Dividing the income of workers at the 90th percentile with those of workers at the 10th percentile creates the 90/10 income inequality ratio to demonstrate inequality trends from 2001 to 2007. Despite the noted increase in wages for workers at the 90th percentile across the U.S., their income stayed at roughly five times the amount earned by workers at the 10th percentile throughout this period (see Figure 3). However, owing to the significantly different income trends of workers at the 90th and 10th percentile among several individual states, there is a significant increase in the average state’s income inequality. States started this period with an average 90/10 income inequality ratio of 4.56 which grew to 4.76.

Figure 3: U.S. and State Income Inequality Trends by Sex, 2001 to 2007

Figure 3: U.S. and State Income Inequality Trends by Sex, 2001-2007

Note: The U.S. trend is not statistically significant at the p<0.1 level.
Source: Author’s calculations, using data from the Integrated Public Use Microdata Series of the Current Population Survey (IPUMS-CPS)

Differences between States for Women and Men

While Indiana did not show a significant change in overall income inequality during this relatively short six-year period, four states demonstrated significant increases: Alabama, Delaware, New Jersey and Wyoming (see Figure 4). Income disparities grew the most in Delaware where earners at the 90th percentile earned an estimated 4.29 times more than workers at the 10th percentile in 2001 but this ratio increased to over 5 by 2007. Among states with larger workforces, New Jersey’s already high 5.36 income inequality ratio grew to 5.78. Considering differences among women and among men, four states had worsening inequality for female workers (California, Illinois, Mississippi and New York), while Georgia had growing levels of inequality among men.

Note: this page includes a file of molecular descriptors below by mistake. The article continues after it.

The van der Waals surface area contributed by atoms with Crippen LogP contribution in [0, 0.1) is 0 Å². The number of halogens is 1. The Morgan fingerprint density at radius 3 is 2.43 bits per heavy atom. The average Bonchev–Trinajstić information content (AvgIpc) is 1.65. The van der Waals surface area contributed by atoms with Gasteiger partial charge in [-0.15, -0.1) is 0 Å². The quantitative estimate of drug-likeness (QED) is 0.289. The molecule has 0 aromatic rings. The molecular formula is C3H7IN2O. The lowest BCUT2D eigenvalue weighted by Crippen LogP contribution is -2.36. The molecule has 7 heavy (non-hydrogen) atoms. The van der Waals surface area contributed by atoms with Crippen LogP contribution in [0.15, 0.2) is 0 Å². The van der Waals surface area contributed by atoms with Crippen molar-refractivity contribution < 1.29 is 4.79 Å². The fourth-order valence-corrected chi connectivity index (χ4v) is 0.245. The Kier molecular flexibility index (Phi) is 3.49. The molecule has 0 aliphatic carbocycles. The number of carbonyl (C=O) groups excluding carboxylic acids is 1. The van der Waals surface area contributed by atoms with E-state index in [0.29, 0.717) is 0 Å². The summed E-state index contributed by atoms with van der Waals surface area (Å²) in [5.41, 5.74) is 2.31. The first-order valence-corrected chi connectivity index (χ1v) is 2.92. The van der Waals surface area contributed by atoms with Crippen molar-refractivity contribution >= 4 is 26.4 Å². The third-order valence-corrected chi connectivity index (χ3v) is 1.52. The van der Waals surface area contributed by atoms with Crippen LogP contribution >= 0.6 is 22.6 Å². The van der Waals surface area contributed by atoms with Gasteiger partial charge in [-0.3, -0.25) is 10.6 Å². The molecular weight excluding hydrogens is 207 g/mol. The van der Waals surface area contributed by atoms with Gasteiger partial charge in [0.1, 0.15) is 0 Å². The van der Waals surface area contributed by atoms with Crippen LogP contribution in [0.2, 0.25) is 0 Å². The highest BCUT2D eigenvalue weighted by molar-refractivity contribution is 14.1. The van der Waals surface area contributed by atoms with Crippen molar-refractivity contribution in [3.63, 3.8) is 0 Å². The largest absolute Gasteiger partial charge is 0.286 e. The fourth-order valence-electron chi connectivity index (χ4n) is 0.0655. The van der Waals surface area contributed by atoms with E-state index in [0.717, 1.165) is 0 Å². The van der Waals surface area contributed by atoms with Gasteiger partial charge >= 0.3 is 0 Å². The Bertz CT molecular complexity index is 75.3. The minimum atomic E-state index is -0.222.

Figure 4: Inequality Trends by State among All Workers, 2001 to 2007

Figure 4: Inequality Trends by State among All Workers, 2001 to 2007

Source: Author’s calculations, using data from the Integrated Public Use Microdata Series of the Current Population Survey (IPUMS-CPS)

The only state that had a significant decrease in overall income inequality was Tennessee, which had a low 4.65 income inequality ratio in 2001 and reduced this ratio even further to 4.25 by 2007. This trend of lowering inequality, however, is largely due to the lack of income growth for Tennessee’s 90th percentile earners. Montana showed improvement in income inequality but only among male workers such that men at the 90th percentile initially earned 4.13 times the income of their counterparts at the 10th percentile but this ratio decreased to 3.62 at the end of this period.

Worsening inequality primarily occurred for female workers over this period of economic expansion, exemplified by California. Nationally, women earning at the 90th percentile during the 2001 recession made 4.26 times the income of their counterparts at the 10th percentile nationally but this ratio grew to 4.59 by 2007 (see Figure 5). California’s income inequality ratio grew from an already high 4.72 all the way to 5.51 by 2007. Also notable is that Illinois’ relatively low inequality level of 4.05 grew to 4.51 in these six years. Indiana bucked the overall pattern by staying at a relatively low income inequality ratio (around 3.64) so that wages among women in the state were among the most equitable in the nation by the end of the period.

Figure 5: U.S. versus State Inequality Trends, Female Workers, 2001 to 2007

Figure 5: U.S. versus State Inequality Trends, Female Workers, 2001 to 2007